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Video: Ferry Summit seeks solutions

The 180 people who attended the Dec. 7 Puget Sound Leadership Ferry Summit were accustomed to solving problems, large and small. Port Orchard Mayor Kim Abel, for example, arrived to find she had no pre-printed nametag while the tag for Port Orchard Public Works Director Maher Abed was unclaimed.

So she changed a few letters and walked around for the rest of the day with a nametag reading “MaYOr AbeL.”

This bit of improvisation served its purpose, but the ferry system is broken, and won’t respond to such resource-stretching measures that have been applied for years.

During an entire day of planning and analysis the solution was clear: Unless WSF gets more resources — that is to say, money from the state Legislature — Western Washington will have far bigger problems than creaky boats and cranky commuters.

Bremerton Mayor Cary Bozeman began the day with a comparison to the perilous Apollo 13 mission and its catch phrase, “Houston, we have a problem.”

“We are on a mission to work together in order to bring the ferry home safely,” he said. “A lot of people had the passion to bring the spaceship home. We have the same passion about Washington State Ferries here, and need to create a vision to find the way out. We are here to create a dialogue, not just defend our own positions.”

Bozeman noted that WSF has not had a sustainable funding source for several years, since voter-approved measures took most of the funding away.

“We’ve piece-mealed together ways to keep the ferries running under a high stress level,” he said. “This isn’t going to work any more.”

This was amplified by 26th District State Sen. Derek Kilmer (D-Gig Harbor), who said after the conference, “We talk a lot about a ferry system. I think of it as an operating system, like on a computer, where we are living in a PC world and still using (outdated) VIC 20 code. We need to reboot this entire system, whether it is the facilities and the actual boats or the operations. I learned today there are a lot of people who are committed to this.”

The event drew a cross section of lawmakers and officials from throughout the region and, as U.S. Sen. Maria Cantwell’s state director Chris Endresen said, “This is the first event that I’ve been to where everybody who needs to be here really is here.”

Even so, many of the attendees weren’t completely dialed in. Seattle City Councilman Peter Steinbreuck arrived several hours late because he wasn’t aware of the Seattle-Bremerton ferry’s infrequent schedule.

“Initiative 695 took a big bite out of our ability to create a sustainable future,” said Washington State Transportation Secretary Paula Hammond. “The entire state needs to care about this, not just the ferry commuters. Where the money comes from is always an issue. But we have to band together and find an appropriate source of funding for ferries and the rest of the state highway system.”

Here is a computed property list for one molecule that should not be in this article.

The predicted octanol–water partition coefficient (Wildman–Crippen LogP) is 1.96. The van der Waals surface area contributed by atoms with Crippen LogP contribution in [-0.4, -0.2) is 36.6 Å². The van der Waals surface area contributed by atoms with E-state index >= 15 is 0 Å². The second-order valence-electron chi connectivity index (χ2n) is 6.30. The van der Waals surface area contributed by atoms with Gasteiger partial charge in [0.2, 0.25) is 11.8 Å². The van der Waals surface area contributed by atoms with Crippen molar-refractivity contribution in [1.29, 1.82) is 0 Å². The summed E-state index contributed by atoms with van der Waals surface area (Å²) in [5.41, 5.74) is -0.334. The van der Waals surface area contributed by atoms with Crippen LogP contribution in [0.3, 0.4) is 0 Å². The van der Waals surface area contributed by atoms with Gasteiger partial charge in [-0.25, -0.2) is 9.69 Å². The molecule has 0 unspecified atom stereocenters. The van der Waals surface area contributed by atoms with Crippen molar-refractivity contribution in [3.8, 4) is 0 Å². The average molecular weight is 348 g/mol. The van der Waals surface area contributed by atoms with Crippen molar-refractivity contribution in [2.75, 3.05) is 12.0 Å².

The event consisted of panel discussions in the morning, followed by breakout sessions in the afternoon. It ended with an address by U.S. Rep. Norm Dicks (D-Belfair).

One presentation by consultant Michael T. “Terry” McCarthy noted the condition of the ferry terminals. “In order to meet expanding needs,” he said, “the east side terminals need to grow.”

McCarthy first listed all of the aspects of an ideal ferry terminal, then provided a point-by-point demonstration the current facilities’ inadequacies.

The ideal terminal, he said, is environmentally friendly, provides easy access for pedestrians, vehicles and bicycles, seamless connection to public transportation, real-time consumer information and adequate restroom facilities.

Instead, current facilities have aging buildings, no ability to expand, wooden structures still in use, a lack of public facilities and information and environmental inadequacies.

“Change needs to be incremental,” McCarthy said. ”You can’t get new boats if we don’t have the resources to pay for them.”

“This is crucial to the state of Washington,” Dicks said. “Sometimes people forget this is the largest ferry system in the country and carries more passengers than AMTRAK.”

And the idea that you can do mass transit just by insisting on a higher level of fares is not proper policy, Dicks said.

After Dicks’ address, the participants resolved to concentrate on the funding problem, working steadfastly toward its solution. They decided to plan another one of these summits to gauge the progress in the near future.

To continue the space program analogy, this week WSF made one small step for ferry funding with the first on-ferry advertisements on the Seattle-Bainbridge boats. These full-paneled high resolution photographic images from outdoor outfitter Jansport are keeping with the idea that the ads should retain a Northwest flavor and not contain obtrusive or obnoxious images.

Compared to a $500 million shortfall, the $39,000 a month Jansport is putting up amounts to a drop in the bucket. Still, the program has the potential to defray expenses and not rely on fare box income for all expenses, according to WSF Northern Regional Manager Jayne Davis.

“We want to do this on a system-wide basis,” Davis said. “It will generate significant revenue, and is a way that we can help ourselves.”

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